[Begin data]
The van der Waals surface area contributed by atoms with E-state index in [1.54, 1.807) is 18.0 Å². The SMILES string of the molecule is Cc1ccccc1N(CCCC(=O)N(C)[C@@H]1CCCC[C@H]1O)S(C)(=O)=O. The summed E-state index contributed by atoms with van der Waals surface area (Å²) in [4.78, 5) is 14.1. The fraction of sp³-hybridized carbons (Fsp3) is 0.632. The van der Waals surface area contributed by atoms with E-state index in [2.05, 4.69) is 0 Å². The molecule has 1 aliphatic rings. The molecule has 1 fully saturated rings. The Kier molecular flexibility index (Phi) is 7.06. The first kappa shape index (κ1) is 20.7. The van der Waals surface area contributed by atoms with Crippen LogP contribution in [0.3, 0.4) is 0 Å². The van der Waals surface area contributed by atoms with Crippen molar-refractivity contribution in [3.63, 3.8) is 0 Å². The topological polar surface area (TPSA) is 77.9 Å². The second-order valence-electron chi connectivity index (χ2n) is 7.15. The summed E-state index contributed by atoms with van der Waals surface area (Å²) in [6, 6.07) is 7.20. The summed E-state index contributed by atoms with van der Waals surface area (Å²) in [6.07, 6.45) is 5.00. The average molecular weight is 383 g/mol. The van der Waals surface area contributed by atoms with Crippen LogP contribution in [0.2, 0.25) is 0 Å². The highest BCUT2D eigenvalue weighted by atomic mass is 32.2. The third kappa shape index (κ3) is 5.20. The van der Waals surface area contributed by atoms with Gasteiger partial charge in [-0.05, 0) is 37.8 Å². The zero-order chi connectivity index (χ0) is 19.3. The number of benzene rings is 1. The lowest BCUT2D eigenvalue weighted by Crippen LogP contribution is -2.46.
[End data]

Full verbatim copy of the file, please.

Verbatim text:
The van der Waals surface area contributed by atoms with E-state index in [1.54, 1.807) is 18.0 Å². The SMILES string of the molecule is Cc1ccccc1N(CCCC(=O)N(C)[C@@H]1CCCC[C@H]1O)S(C)(=O)=O. The summed E-state index contributed by atoms with van der Waals surface area (Å²) in [4.78, 5) is 14.1. The fraction of sp³-hybridized carbons (Fsp3) is 0.632. The van der Waals surface area contributed by atoms with E-state index in [2.05, 4.69) is 0 Å². The molecule has 1 aliphatic rings. The molecule has 1 fully saturated rings. The Kier molecular flexibility index (Phi) is 7.06. The first kappa shape index (κ1) is 20.7. The van der Waals surface area contributed by atoms with Crippen LogP contribution in [0.3, 0.4) is 0 Å². The van der Waals surface area contributed by atoms with Crippen molar-refractivity contribution in [3.63, 3.8) is 0 Å². The topological polar surface area (TPSA) is 77.9 Å². The second-order valence-electron chi connectivity index (χ2n) is 7.15. The summed E-state index contributed by atoms with van der Waals surface area (Å²) in [6, 6.07) is 7.20. The summed E-state index contributed by atoms with van der Waals surface area (Å²) in [6.07, 6.45) is 5.00. The average molecular weight is 383 g/mol. The van der Waals surface area contributed by atoms with Crippen LogP contribution in [0.2, 0.25) is 0 Å². The highest BCUT2D eigenvalue weighted by atomic mass is 32.2. The third kappa shape index (κ3) is 5.20. The van der Waals surface area contributed by atoms with Gasteiger partial charge in [-0.05, 0) is 37.8 Å². The zero-order chi connectivity index (χ0) is 19.3. The number of benzene rings is 1. The lowest BCUT2D eigenvalue weighted by Crippen LogP contribution is -2.46.